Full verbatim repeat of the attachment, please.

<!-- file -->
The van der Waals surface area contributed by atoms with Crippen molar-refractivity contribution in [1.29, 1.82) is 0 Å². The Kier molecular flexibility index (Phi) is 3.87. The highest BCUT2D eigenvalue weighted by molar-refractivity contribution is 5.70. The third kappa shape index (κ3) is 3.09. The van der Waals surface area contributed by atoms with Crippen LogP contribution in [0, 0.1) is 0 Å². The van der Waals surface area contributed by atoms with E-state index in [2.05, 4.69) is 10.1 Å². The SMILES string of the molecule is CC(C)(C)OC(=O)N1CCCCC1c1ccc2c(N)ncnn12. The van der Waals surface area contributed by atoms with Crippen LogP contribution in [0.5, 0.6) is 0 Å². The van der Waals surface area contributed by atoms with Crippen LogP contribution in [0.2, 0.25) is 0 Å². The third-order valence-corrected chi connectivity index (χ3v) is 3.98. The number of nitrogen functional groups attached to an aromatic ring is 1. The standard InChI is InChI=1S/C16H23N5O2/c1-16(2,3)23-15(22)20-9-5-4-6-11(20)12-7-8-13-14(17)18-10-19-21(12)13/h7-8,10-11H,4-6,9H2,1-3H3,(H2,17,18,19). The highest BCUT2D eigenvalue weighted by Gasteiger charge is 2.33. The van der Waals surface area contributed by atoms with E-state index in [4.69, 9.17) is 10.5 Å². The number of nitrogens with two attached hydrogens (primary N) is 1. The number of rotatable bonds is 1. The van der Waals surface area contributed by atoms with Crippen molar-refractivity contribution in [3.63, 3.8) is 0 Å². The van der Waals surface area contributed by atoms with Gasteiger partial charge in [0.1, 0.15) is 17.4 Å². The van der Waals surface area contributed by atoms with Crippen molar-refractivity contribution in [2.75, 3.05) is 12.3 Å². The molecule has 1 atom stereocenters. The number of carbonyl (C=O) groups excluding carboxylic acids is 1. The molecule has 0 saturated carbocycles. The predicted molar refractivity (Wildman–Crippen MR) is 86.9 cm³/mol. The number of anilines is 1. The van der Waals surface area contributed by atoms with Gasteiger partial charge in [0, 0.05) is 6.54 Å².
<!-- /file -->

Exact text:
The van der Waals surface area contributed by atoms with Crippen molar-refractivity contribution in [1.29, 1.82) is 0 Å². The Kier molecular flexibility index (Phi) is 3.87. The highest BCUT2D eigenvalue weighted by molar-refractivity contribution is 5.70. The third kappa shape index (κ3) is 3.09. The van der Waals surface area contributed by atoms with Crippen LogP contribution in [0, 0.1) is 0 Å². The van der Waals surface area contributed by atoms with E-state index in [2.05, 4.69) is 10.1 Å². The SMILES string of the molecule is CC(C)(C)OC(=O)N1CCCCC1c1ccc2c(N)ncnn12. The van der Waals surface area contributed by atoms with Crippen LogP contribution in [0.5, 0.6) is 0 Å². The van der Waals surface area contributed by atoms with Crippen LogP contribution in [0.2, 0.25) is 0 Å². The third-order valence-corrected chi connectivity index (χ3v) is 3.98. The number of nitrogen functional groups attached to an aromatic ring is 1. The standard InChI is InChI=1S/C16H23N5O2/c1-16(2,3)23-15(22)20-9-5-4-6-11(20)12-7-8-13-14(17)18-10-19-21(12)13/h7-8,10-11H,4-6,9H2,1-3H3,(H2,17,18,19). The highest BCUT2D eigenvalue weighted by Gasteiger charge is 2.33. The van der Waals surface area contributed by atoms with E-state index in [4.69, 9.17) is 10.5 Å². The number of nitrogens with two attached hydrogens (primary N) is 1. The number of rotatable bonds is 1. The van der Waals surface area contributed by atoms with Crippen molar-refractivity contribution in [3.63, 3.8) is 0 Å². The van der Waals surface area contributed by atoms with Gasteiger partial charge in [0.1, 0.15) is 17.4 Å². The van der Waals surface area contributed by atoms with Crippen molar-refractivity contribution in [2.75, 3.05) is 12.3 Å². The molecule has 1 atom stereocenters. The number of carbonyl (C=O) groups excluding carboxylic acids is 1. The molecule has 0 saturated carbocycles. The predicted molar refractivity (Wildman–Crippen MR) is 86.9 cm³/mol. The number of anilines is 1. The van der Waals surface area contributed by atoms with Gasteiger partial charge in [0, 0.05) is 6.54 Å².